(if only for the reason that uniform answers to vastly differing problems only causes more problems)

      • L2thaL

        This is my rub. We’re going to risk tossing everything Obama has done for this? We’re going to risk Supreme Court appointments for this? F*&()^(*%&^$%^%#%#@!

      • elvis2086

        GatorLegal1, How?

        • GatorLegal1

          How what? I think Sanders hasn’t pragmatically though through some of his plans, like breaking up the big banks. Easier said than done, especially when he doesn’t have much political capital within the Democratic party to carry out such ambitious plans.

          • markms

            Whether or not Sanders can be politically pragmatic in advocating for the break up of the big banks, we all realize that the big banks have to be broken up – sooner or later. The United States should not pragmatically be resigned to being an oligarchy – whether or not it is a Democratic oligarchy or a Republican oligarchy..

          • GatorLegal1

            “we all realize that the big banks have to be broken up”

            Republicans don’t realize that. They would do no such thing. Unfortunately, they control a lot of the levers of government right now all across the land. In order to break up the big banks (and fully reverse Citizens United, really tackle gun issues, etc.) we will definitely need fewer Republican obstructionists. In order to have fewer Republican obstructionists, by necessity we will need to *elect* more Democratic pragmatists, centrists who can win races in places that have been electing Republicans in recent years. Just my opinion.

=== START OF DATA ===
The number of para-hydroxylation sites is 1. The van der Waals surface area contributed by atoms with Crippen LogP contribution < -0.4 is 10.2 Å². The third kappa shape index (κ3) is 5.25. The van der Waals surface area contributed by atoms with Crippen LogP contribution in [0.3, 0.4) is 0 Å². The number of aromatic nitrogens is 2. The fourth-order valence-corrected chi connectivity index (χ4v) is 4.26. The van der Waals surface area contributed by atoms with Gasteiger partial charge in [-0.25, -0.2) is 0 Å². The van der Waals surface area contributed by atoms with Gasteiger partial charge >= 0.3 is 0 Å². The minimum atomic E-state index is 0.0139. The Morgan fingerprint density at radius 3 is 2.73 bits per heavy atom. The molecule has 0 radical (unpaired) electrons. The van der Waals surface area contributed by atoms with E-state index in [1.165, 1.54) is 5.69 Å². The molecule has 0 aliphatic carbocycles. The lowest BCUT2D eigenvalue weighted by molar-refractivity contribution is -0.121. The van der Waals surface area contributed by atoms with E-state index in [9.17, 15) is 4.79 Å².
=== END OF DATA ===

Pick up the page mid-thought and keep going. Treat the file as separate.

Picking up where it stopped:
• markms

            Oh, I know all that. As long as there are Republicans, we all have to live with the reality of having to compromise through their dogged pursuit of oligarchy. I think good Democrats should be members of the party that unabashedly tries to fight oligarchy. Breaking up the banks is a start. Being reticent in fighting monopoly is only going to slow down the process of reform. Teddy Roosevelt was not reticent in bringing about such reforms in the early twentieth century. In any case, Republicans are better at making their case against government and reforms than Democrats are for making their case for progress. Republicans aren’t timid. Democrats can try to attract conservative Democrats into the party in order to try to get them to vote for Democratic legislation, though.

          • CB123

            There really aren’t very many conservative Democrats left in Congress. Most of the ones that were left lost to Republicans in 2010.

          • markms